Running a successful family business with non-family employees


Approximately 80% of all businesses in Canada are family-owned and operated. It’s a popular form of small business, but of course, not all of those businesses are solely staffed by family. In fact, family businesses often experience a high turnover rate of employees outside of the family.

How can your family business maintain its welcoming and inclusive dynamic and extend it to non-family employees as well? How can you avoid an “us vs them” environment? Here are some tips:

  • Make every employee – family or not – feel welcomed, appreciated, and part of the team. Happy employees who love what they do are more likely to band together.
  • All employees should pull their weight, but family employees might be watched a little more closely than others. Make sure that everyone is responsible, respectful, and does good work.
  • Avoid hiring family members who are unsuited to their role. This prevent you wasting time and money, and it’ll demonstrate that you don’t play favourites.
  • Don’t have different rules or expectations for family and non-family employees. Showing favouritism to family members or keeping them more in the loop than non-family employees will only breed resentment and damage morale.
  • Squash tensions before they arise. Make sure all employees know they can come to you with any issues, even if it’s a question about your cousin’s use of the best parking spots. Treat all issues with respect and sensitivity.

Visit GoForth Institute’s Entrepreneur Library for more tips on managing your family business!

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Does your family business have a succession plan?

family-business-successionNote: This post was originally published on May 9, 2015. We’ve updated it with more recent statistics from the PWC Family Business Survey.

According to the PWC 2016 Family Business Survey, 43% of Canada’s family-run businesses don’t have a succession plan in place, and only 12% of family businesses survive to the third generation. We think: yikes!

Why is a succession plan necessary?

We get it – if you plan on working in the business for the rest of your life, it’s hard to have the “after I’m gone” conversation with your family members. It makes people uncomfortable and it’s hard to talk about. However, it’s critically important to have a strong plan for who will take over the family business once your time is up. Otherwise, the business you’ve worked so hard to build could face major disruptions to customers and suppliers – and harm the business overall. It’s not enough to assume your eldest child or favourite niece will take over and run things the way you’d envisioned. A well thought-out plan, laid out on paper, will make things clear for everyone, all to the benefit of your family business.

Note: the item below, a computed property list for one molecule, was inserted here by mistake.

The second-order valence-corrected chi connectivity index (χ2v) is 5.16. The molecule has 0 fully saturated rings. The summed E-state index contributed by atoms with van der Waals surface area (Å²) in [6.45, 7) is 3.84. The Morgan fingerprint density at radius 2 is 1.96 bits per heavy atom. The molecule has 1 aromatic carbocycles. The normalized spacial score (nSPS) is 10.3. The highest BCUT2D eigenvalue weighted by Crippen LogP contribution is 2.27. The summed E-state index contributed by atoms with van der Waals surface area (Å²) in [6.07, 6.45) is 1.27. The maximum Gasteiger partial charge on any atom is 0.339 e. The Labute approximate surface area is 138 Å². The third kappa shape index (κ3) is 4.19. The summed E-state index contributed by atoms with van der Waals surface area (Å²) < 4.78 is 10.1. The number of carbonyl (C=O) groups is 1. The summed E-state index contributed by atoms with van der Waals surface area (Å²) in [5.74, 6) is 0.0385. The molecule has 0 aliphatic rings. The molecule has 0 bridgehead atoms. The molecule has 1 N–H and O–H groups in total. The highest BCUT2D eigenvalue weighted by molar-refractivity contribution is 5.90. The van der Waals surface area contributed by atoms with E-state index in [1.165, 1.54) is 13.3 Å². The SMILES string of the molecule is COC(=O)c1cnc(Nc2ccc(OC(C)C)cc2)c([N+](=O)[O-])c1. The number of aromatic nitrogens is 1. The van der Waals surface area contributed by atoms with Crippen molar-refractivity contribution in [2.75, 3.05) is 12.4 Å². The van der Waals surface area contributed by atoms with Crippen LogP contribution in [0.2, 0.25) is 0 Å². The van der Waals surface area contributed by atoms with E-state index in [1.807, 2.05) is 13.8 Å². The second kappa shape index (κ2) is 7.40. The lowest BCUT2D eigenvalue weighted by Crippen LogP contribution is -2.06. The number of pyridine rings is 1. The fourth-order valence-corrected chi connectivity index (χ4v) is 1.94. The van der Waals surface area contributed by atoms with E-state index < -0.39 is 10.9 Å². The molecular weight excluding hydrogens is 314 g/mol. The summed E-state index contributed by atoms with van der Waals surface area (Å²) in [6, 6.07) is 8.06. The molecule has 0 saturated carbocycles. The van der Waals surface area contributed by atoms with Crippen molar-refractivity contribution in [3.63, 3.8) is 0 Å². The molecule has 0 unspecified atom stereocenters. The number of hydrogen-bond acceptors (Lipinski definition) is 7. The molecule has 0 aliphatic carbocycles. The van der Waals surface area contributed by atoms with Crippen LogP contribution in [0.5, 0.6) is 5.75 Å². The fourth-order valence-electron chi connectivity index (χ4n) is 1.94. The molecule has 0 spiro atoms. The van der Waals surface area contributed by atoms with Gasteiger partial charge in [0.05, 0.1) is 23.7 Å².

How to create a succession plan for a family business

  • Start early. Most experts in the field of succession planning say that five to 10 years before your planned exit is not too early to get things started. The longer you can spend planning the succession, the smoother the transition will be. This long lead time gives the successor a chance to get knowledge and experience of the whole business, try their hand at leadership, develop their own relationships within and outside the business, and gain the trust of others who might be less than enthusiastic with the impending change of leadership.
  • Write down your vision for the business. Where is your business headed? What do you want it to achieve? What steps are necessary to get there? Remember that your business is a business first, and decisions must be made to ensure its success.
  • Come up with a shortlist of successors. Related to the first point, who has the skills and passion to lead the family business in the right direction? Is it your daughter with the list of ideas for e-commerce and social media marketing, or your nephew who wants to uphold tradition and keep the business the way it is? Analyze each candidate honestly to arrive at your decision. Try to keep your emotions out of it during this process (we know it can be hard!).
  • Keep an open mind. You may find that the best person to pass the torch to isn’t a family member at all – it happens! Remember, the goal is the success of the business. Family members may feel slighted over this, but keep the channels of communication open and remind them that they still have to all work together to keep things moving forward successfully.
  • Have a chat. Don’t work in a vacuum – involve your family in this process early. Get to know what people think of the whole situation, and what their own goals are. Making your intentions known about how and when you wish to exit the business gives family business members information on which to base their own career decisions.